Growth Strategies

Deriving Pleasure From Dealing With Difficult Clients

Deriving Pleasure From Dealing With Difficult Clients
Image credit: Asaf antman | Flickr

In any business that involves human interaction, you are bound to run into clients you deem difficult. In fact, difficult people are a part of every aspect of life, including business. Although difficult clients are a reality every businessperson has to deal with, I find the term “difficult” to be overused and misused, even abused in some instances. Many people use it lightly without appreciation for the impact their opinion has and the weight it can carry when it can potentially and unfairly damage or ruin someone’s reputation. When I hear that term used, I take it to mean: “I don’t like this person.” I tell myself not to pass judgment before I experience that person’s “difficulty”, if any, on my own.

Over the years, I have been described as difficult by some people, and it is highly likely that you have been, too. I always take it seriously and try to understand the root of the claim. Sometimes I’m proud of that description, because it means that the person found me too “difficult” to alter my beliefs or compromise my principles and damage my reputation or allow certain behaviors that I find unethical to pass. At other times, I felt that the claim was true -especially in trying situations such as breaking news scenarios or instances of sensitive decision-making- or where the damage from going forward with something outweighs the benefits and a firm unwavering position was necessary. One thing I do know, I am always grateful for people who let me know if I’m being problematic or hard to deal with. Honesty is always queen in my world, and I adjust accordingly.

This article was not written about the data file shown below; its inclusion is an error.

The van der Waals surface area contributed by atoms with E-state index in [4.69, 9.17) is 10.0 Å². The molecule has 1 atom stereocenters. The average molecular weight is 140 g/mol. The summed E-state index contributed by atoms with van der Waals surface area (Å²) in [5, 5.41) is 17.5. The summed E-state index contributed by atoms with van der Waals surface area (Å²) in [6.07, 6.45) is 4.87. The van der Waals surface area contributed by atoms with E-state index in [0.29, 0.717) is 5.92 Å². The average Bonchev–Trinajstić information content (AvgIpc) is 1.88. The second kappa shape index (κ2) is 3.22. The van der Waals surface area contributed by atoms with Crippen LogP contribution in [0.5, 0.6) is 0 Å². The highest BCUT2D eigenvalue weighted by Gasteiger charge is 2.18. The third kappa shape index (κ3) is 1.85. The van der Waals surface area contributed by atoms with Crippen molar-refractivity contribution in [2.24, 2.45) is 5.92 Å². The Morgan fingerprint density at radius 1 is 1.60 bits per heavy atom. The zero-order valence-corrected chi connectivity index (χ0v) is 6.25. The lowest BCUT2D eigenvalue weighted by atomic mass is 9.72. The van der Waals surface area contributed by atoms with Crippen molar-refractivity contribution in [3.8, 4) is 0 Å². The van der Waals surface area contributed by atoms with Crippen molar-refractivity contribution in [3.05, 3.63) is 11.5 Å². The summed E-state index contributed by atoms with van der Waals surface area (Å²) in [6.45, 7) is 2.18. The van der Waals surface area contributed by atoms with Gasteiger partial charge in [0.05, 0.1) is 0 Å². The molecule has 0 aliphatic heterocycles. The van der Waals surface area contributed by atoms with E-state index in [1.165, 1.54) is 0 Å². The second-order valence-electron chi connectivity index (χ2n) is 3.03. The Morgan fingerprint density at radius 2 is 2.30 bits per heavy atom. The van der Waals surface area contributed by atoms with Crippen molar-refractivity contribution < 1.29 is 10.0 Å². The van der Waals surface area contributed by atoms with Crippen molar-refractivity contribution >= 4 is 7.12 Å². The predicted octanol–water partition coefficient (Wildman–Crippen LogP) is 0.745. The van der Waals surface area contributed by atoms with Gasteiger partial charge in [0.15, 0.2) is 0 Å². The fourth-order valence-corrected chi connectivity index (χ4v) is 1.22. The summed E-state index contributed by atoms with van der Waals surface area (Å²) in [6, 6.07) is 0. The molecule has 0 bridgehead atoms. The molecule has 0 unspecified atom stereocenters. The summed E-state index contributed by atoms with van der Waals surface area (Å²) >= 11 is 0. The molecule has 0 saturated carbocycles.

So I take this lesson to clients, and when one is being unnecessarily hard to deal with, I make it known in the most diplomatic ways. When all else fails, I will make my opinion known directly and without hesitation. In extreme cases, it is important to know whether to walk away from a client or to compromise and save the relationship. Every client has his or her own way to be difficult, and no two people are alike. The following descriptors are the most difficult types that I’ve encountered during my time as an entrepreneur. Are you “difficult”?  

1. The Cash Grab

The most difficult client is the one who thinks she or he has essentially bought you with their money, and they expect you to do everything they say without questioning the logic. When you contradict them -no matter how politely and tactfully- they are defensive and usually very stubborn. You can never change their opinion no matter how wrong you think it is. The best way to deal with them is to allow them to think about your suggestions and reformulate them in their own words, giving them the opportunity to claim ownership over the idea or concept.

2. The Center Of The Universe